6) Ash Sutton’s Championship, 2017
It would be wrong to call Ash Sutton’s success in last year’s BTCC a total surprise – he’d given fair warning of both his talent and intent with a number of stirring drives for MG in 2016, but few would’ve predicated his ability to fight back from a poor start to the season to emerge as champion! It was a victory as popular as it was deserved, not least as Sutton overcame the staunchest of competition, putting in some stirring drives and nail-biting overtakes to claim British motorsport’s ultimate prize. His victory also enabled a new manufacturer to take its place in tin-top history, Subaru; its Levorg GTs (complete with ITG induction systems) rose to become one of the most complete packages on the grid, and both driver and team will be out for more this year.
7) Alfa Romeo Domination, 1994
1994 marked one of the most significant years in the entire history of the BTCC, and also one of the most iconic seasons the Super Touring regulations served up. Alfa Romeo joined the fray for the first time and was on the pace from the very beginning, its 155 cars driven by Gabriele Tarquini and Giampiero Simoni, the former a touring car ace of some standing and also an ex-F1 driver. Alfa’s charge was no doubt aided by the addition of an advanced (not to mention highly contentious) aero package, one which even saw the team excluded from the Oulton Park round. It didn’t matter, the Alfa-Tarquini combination was unbeatable for much of the year, with only a late season fight-back from Vauxhall and BMW able to worry the men it red, and in any case, it wasn’t enough to prevent the silverware going back to Italy .
8) Gordon Shedden’s Last Lap Win – Snetterton, 2016
We could have picked from any number of last-lap heroics from pretty much any BTCC driver you care to name, but we’ve selected this effort from Snetterton 2016, largely as it features two of the Championship’s most spectacular pilots – Gordon Shedden and Rob Collard. It’s the kind of tough, paint-swapping racing that reminds us once again why the BTCC is such a popular series. The Team Dynamics run Honda Civic Type Rs have long been among the most potent cars on the grid (with a little help from ITG hardware, naturally), and in 2016 the team was on fine form, even allowing Shedden to take the drives’ title for the 3rd time.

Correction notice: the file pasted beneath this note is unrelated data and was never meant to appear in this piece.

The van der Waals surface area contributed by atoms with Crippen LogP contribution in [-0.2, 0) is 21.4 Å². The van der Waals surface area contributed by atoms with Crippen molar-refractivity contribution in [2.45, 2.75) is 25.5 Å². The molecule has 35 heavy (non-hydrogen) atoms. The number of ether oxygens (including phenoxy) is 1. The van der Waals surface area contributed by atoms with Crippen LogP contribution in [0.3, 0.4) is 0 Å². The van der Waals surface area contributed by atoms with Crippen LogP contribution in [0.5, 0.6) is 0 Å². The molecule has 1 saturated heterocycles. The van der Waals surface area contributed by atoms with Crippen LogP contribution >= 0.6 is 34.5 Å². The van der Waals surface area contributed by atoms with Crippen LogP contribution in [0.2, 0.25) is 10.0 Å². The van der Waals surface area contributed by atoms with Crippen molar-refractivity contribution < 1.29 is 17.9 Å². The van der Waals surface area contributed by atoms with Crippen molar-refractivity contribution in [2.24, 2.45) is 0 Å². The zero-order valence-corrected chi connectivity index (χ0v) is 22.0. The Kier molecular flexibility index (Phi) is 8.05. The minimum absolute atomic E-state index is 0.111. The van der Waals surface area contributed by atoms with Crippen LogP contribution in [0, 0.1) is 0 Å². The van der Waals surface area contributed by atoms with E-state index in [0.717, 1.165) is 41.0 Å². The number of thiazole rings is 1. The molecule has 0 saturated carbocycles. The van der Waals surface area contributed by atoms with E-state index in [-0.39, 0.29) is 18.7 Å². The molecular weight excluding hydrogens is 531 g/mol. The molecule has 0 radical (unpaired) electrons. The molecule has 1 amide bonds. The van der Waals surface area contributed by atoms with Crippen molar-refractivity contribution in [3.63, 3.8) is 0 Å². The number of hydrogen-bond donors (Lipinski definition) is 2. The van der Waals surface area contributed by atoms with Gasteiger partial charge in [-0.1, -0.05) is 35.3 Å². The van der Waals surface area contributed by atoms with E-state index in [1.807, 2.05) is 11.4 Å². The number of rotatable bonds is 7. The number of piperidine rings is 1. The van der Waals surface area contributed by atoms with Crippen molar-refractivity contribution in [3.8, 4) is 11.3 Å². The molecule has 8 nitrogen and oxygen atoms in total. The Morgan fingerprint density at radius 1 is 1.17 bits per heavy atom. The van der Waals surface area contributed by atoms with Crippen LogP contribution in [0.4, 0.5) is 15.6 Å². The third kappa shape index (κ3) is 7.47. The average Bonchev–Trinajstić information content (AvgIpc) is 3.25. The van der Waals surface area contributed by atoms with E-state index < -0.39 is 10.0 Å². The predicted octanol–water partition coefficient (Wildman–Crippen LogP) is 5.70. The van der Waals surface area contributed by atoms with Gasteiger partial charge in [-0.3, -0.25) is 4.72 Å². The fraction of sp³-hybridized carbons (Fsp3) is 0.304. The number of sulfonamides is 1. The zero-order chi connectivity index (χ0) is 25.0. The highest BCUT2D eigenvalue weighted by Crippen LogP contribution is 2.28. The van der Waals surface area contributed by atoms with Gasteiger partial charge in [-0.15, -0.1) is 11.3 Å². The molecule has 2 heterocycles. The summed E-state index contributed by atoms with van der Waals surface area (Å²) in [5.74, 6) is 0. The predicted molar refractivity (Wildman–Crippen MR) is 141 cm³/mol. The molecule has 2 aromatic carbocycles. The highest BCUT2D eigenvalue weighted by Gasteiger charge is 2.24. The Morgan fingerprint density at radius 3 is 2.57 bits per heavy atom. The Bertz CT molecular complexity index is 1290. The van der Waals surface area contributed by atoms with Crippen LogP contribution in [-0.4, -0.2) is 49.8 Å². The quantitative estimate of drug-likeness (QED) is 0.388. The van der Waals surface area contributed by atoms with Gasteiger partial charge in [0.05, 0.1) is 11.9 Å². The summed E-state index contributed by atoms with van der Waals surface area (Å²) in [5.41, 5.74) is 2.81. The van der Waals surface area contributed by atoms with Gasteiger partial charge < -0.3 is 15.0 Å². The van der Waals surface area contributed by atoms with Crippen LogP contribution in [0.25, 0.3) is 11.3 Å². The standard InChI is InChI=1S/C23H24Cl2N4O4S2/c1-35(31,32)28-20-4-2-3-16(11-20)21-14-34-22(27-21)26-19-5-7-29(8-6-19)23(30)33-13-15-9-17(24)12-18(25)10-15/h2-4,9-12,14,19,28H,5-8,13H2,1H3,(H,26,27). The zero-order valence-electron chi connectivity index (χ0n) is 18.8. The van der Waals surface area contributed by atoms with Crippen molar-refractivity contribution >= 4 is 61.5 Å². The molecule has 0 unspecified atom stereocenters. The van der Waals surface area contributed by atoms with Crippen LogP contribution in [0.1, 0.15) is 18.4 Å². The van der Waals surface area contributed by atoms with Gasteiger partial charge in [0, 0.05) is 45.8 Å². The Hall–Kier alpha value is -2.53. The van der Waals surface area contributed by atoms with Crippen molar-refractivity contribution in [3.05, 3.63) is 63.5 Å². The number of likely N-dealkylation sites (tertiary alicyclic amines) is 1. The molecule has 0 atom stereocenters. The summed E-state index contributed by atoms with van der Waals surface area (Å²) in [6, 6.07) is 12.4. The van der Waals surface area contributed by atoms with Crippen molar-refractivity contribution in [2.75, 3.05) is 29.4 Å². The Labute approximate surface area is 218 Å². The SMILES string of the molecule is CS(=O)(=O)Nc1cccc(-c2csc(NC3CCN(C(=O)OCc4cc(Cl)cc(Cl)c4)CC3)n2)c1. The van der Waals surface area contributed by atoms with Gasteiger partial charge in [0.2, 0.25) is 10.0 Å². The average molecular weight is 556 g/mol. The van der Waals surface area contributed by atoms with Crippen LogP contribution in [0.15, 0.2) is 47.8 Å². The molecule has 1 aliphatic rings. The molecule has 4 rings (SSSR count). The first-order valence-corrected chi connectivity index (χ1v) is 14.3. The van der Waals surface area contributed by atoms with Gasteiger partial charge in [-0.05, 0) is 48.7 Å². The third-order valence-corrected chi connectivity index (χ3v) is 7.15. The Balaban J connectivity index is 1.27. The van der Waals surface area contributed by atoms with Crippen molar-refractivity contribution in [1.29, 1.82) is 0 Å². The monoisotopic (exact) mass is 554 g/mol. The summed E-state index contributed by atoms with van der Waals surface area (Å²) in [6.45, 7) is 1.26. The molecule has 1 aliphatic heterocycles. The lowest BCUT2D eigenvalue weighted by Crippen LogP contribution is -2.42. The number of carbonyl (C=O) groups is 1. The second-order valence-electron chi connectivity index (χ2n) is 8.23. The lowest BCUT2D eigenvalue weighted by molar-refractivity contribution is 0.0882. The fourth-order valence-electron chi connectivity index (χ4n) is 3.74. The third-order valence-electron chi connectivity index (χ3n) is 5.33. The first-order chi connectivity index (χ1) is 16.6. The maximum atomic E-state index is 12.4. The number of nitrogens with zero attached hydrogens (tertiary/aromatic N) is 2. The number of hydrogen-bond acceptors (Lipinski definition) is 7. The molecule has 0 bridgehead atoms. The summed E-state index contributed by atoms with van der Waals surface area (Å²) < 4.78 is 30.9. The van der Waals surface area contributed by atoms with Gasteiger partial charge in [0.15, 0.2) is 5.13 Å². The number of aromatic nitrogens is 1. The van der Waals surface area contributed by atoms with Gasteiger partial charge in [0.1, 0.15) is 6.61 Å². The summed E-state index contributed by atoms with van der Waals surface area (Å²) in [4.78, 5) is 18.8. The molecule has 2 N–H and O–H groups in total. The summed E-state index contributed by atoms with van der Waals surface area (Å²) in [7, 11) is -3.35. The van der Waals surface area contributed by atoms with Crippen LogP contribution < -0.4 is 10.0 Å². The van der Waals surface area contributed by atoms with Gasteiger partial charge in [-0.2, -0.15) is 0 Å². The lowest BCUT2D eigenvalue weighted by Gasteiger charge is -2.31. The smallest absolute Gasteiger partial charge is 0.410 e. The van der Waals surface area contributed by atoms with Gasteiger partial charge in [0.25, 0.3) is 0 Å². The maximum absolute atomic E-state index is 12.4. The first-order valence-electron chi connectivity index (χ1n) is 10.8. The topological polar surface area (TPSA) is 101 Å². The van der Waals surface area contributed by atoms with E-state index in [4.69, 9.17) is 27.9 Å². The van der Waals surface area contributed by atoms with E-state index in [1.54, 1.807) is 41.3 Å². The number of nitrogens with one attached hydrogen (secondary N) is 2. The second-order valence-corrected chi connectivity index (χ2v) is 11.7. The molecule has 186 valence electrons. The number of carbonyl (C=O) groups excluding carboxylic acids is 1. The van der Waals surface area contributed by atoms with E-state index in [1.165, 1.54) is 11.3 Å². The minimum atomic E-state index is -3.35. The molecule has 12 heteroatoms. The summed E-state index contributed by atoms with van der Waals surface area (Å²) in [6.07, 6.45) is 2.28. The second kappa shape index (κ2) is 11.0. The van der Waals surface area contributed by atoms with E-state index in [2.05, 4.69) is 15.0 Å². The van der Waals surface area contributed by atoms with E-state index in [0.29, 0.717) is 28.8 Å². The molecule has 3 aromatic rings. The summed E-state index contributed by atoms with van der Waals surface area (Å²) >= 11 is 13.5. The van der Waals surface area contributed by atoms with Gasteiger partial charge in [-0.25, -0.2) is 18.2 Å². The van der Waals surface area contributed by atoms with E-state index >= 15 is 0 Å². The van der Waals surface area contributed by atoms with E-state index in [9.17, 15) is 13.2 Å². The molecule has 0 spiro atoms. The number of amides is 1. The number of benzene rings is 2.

9) Volvo’s 850 Estate, 1994
Volvo set paddock tongues wagging in 1994, when the Swedish firm turned up for the opening round of its debut BTCC campaign with a race car based upon its 850 estate! Rickard Rydell and Jan Lammers were hired to drive the TWR built machines (though neither was aware of the estate-shaped plan when they signed on the dotted line), and while they were never able to challenge the might of Alfa Romeo that season (along with the majority of the BTCC regulars), the 850s certainly made an impact! Indeed, the sight of a pair of Volvo estates muscling their way through Druids (and taking up much of the corner in the process) is one which will forever be associated with the BTCC’s ’90s heyday.
10) Matt Neal’s Crash – Silverstone, 1994
The BTCC has never exactly wanted for bash ’em, crash ’em action, and while no one wants to see drivers getting hurt, there can be no denying the spectacle that touring car crashes represent. There are hundred of potentially ruinous off-track excursions to pick from, but we’ve settled on another clip from the 1994 season. It features Matt Neal and David Leslie in a pair of Mazda Xedos (remember those?), with the former the innocent victim in some Vauxhall Cavalier shoving-shenanigans. The result is among the scariest in tin-top history, which is quite an accolade bearing in mind how many serious ‘offs’ the BTCC has given us over the decades.